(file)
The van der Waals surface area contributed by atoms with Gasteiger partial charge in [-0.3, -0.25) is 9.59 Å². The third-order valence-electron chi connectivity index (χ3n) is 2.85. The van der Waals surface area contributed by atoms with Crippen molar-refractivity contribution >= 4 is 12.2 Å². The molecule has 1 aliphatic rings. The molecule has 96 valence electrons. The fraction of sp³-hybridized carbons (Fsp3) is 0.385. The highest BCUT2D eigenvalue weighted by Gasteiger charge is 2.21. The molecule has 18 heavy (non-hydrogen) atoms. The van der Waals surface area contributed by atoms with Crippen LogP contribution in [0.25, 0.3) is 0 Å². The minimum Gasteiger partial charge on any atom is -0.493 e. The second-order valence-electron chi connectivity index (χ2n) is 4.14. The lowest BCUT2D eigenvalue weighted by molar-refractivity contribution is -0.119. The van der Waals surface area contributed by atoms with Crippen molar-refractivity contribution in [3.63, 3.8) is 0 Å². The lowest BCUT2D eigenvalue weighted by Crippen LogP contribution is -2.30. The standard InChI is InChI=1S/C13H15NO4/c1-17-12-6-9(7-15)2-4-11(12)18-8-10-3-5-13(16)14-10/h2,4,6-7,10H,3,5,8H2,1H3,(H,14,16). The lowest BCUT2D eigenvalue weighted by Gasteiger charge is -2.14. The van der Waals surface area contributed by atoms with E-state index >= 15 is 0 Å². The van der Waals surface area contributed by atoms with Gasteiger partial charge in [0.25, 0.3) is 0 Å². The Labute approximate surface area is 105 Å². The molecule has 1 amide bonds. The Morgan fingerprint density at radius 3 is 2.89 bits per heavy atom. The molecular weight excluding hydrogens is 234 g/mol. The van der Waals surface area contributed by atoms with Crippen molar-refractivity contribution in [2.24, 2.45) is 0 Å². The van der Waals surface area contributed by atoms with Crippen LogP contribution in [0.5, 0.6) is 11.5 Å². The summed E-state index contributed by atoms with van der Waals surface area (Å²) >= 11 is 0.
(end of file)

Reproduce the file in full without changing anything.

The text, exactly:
The van der Waals surface area contributed by atoms with Gasteiger partial charge in [-0.3, -0.25) is 9.59 Å². The third-order valence-electron chi connectivity index (χ3n) is 2.85. The van der Waals surface area contributed by atoms with Crippen molar-refractivity contribution >= 4 is 12.2 Å². The molecule has 1 aliphatic rings. The molecule has 96 valence electrons. The fraction of sp³-hybridized carbons (Fsp3) is 0.385. The highest BCUT2D eigenvalue weighted by Gasteiger charge is 2.21. The molecule has 18 heavy (non-hydrogen) atoms. The van der Waals surface area contributed by atoms with Crippen LogP contribution in [0.25, 0.3) is 0 Å². The minimum Gasteiger partial charge on any atom is -0.493 e. The second-order valence-electron chi connectivity index (χ2n) is 4.14. The lowest BCUT2D eigenvalue weighted by molar-refractivity contribution is -0.119. The van der Waals surface area contributed by atoms with Crippen molar-refractivity contribution in [3.63, 3.8) is 0 Å². The lowest BCUT2D eigenvalue weighted by Crippen LogP contribution is -2.30. The standard InChI is InChI=1S/C13H15NO4/c1-17-12-6-9(7-15)2-4-11(12)18-8-10-3-5-13(16)14-10/h2,4,6-7,10H,3,5,8H2,1H3,(H,14,16). The lowest BCUT2D eigenvalue weighted by Gasteiger charge is -2.14. The van der Waals surface area contributed by atoms with E-state index >= 15 is 0 Å². The van der Waals surface area contributed by atoms with Gasteiger partial charge in [0.25, 0.3) is 0 Å². The Labute approximate surface area is 105 Å². The molecule has 1 amide bonds. The Morgan fingerprint density at radius 3 is 2.89 bits per heavy atom. The molecular weight excluding hydrogens is 234 g/mol. The van der Waals surface area contributed by atoms with Crippen molar-refractivity contribution in [2.24, 2.45) is 0 Å². The van der Waals surface area contributed by atoms with Crippen LogP contribution in [0.5, 0.6) is 11.5 Å². The summed E-state index contributed by atoms with van der Waals surface area (Å²) >= 11 is 0.